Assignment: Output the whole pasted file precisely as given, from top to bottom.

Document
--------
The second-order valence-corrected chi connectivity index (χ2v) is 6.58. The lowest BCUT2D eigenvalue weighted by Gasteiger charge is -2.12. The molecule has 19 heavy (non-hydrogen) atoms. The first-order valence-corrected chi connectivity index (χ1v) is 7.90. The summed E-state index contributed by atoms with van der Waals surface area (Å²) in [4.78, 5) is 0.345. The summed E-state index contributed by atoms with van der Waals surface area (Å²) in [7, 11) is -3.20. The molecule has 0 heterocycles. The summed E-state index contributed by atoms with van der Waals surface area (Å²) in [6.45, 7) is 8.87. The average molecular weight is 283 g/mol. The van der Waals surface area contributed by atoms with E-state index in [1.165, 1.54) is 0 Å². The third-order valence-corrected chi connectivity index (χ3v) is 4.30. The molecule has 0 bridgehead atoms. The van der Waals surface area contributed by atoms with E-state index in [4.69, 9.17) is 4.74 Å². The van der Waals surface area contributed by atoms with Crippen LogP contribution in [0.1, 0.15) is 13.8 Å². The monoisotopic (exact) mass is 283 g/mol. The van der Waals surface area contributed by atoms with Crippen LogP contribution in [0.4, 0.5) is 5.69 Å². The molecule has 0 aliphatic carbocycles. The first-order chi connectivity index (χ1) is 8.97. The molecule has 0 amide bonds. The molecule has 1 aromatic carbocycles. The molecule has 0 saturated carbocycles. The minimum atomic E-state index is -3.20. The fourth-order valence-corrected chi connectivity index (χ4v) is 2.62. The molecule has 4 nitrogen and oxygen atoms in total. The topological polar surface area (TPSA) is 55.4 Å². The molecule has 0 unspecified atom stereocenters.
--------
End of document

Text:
The second-order valence-corrected chi connectivity index (χ2v) is 6.58. The lowest BCUT2D eigenvalue weighted by Gasteiger charge is -2.12. The molecule has 19 heavy (non-hydrogen) atoms. The first-order valence-corrected chi connectivity index (χ1v) is 7.90. The summed E-state index contributed by atoms with van der Waals surface area (Å²) in [4.78, 5) is 0.345. The summed E-state index contributed by atoms with van der Waals surface area (Å²) in [7, 11) is -3.20. The molecule has 0 heterocycles. The summed E-state index contributed by atoms with van der Waals surface area (Å²) in [6.45, 7) is 8.87. The average molecular weight is 283 g/mol. The van der Waals surface area contributed by atoms with E-state index in [1.165, 1.54) is 0 Å². The third-order valence-corrected chi connectivity index (χ3v) is 4.30. The molecule has 0 bridgehead atoms. The van der Waals surface area contributed by atoms with E-state index in [4.69, 9.17) is 4.74 Å². The van der Waals surface area contributed by atoms with Crippen LogP contribution in [0.1, 0.15) is 13.8 Å². The monoisotopic (exact) mass is 283 g/mol. The van der Waals surface area contributed by atoms with Crippen LogP contribution in [0.4, 0.5) is 5.69 Å². The molecule has 0 aliphatic carbocycles. The first-order chi connectivity index (χ1) is 8.97. The molecule has 0 amide bonds. The molecule has 1 aromatic carbocycles. The molecule has 0 saturated carbocycles. The minimum atomic E-state index is -3.20. The fourth-order valence-corrected chi connectivity index (χ4v) is 2.62. The molecule has 4 nitrogen and oxygen atoms in total. The topological polar surface area (TPSA) is 55.4 Å². The molecule has 0 unspecified atom stereocenters.